Biden budget pivots to deficit concerns while boosting military, domestic programs

“Across the country, we must focus our efforts on recovery. That means ensuring all students — especially those from underserved communities and those most impacted by the pandemic — receive the resources they need to thrive,” Education Secretary Miguel Cardona said in a statement Monday. The nation’s schools and colleges have received $281 billion in covid relief funds since the beginning of the pandemic.

Biden’s budget proposal comes as progress on his signature education programs stall. On the campaign trail, he pledged to make community college free and prekindergarten universal. The sweeping change would increase the number of years of guaranteed education from 13 to 17, allowing young people to attend school tuition-free from age 3 to 20. Biden sacrificed the college proposal to lower the price tag and advance negotiations, but the legislation still stalled as congressional Democrats were unable to coalesce around a final bill.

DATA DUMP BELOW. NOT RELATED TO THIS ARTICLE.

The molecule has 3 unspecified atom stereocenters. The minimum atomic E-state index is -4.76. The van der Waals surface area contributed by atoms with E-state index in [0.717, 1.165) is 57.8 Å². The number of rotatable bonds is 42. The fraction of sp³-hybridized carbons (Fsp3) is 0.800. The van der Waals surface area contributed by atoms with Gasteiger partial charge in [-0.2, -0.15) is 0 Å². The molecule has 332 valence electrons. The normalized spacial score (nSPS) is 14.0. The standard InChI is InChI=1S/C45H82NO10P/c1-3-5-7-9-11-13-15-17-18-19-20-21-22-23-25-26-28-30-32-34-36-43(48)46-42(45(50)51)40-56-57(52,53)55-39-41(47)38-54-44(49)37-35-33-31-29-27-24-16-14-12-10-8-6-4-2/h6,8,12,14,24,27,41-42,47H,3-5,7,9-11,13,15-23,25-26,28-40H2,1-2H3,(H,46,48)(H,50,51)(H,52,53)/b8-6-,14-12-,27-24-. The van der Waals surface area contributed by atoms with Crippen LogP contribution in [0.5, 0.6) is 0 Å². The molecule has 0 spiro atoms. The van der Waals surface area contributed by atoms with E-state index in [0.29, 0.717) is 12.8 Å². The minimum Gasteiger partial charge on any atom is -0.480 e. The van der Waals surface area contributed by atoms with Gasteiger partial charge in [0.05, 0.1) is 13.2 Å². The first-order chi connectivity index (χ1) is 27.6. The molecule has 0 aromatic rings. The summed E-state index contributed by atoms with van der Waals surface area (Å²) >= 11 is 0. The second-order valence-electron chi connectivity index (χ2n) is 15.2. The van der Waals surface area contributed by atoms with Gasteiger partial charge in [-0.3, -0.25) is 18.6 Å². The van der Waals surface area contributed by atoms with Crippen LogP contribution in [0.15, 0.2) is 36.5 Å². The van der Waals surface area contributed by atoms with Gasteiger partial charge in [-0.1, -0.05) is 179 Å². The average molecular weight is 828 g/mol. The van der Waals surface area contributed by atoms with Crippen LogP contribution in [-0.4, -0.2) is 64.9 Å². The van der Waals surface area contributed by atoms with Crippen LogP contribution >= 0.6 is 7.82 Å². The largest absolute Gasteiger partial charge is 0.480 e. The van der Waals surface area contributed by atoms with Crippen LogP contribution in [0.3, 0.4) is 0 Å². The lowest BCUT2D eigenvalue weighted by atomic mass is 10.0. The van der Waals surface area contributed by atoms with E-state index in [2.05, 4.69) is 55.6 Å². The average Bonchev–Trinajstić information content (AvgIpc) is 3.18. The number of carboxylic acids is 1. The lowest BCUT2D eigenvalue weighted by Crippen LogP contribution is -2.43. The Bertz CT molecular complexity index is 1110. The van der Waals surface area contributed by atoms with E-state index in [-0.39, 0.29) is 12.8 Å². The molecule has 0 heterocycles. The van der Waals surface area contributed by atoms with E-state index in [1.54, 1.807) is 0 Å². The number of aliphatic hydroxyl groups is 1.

Earlier this month, though, Biden signaled he wanted to keep fighting for free community college in his State of the Union address.

“Let’s increase Pell Grants and increase our historic support of HBCUs, and invest in what Jill — our first lady who teaches full time — calls America’s best-kept secret: community colleges,” Biden said, referencing his wife, who is a community college instructor.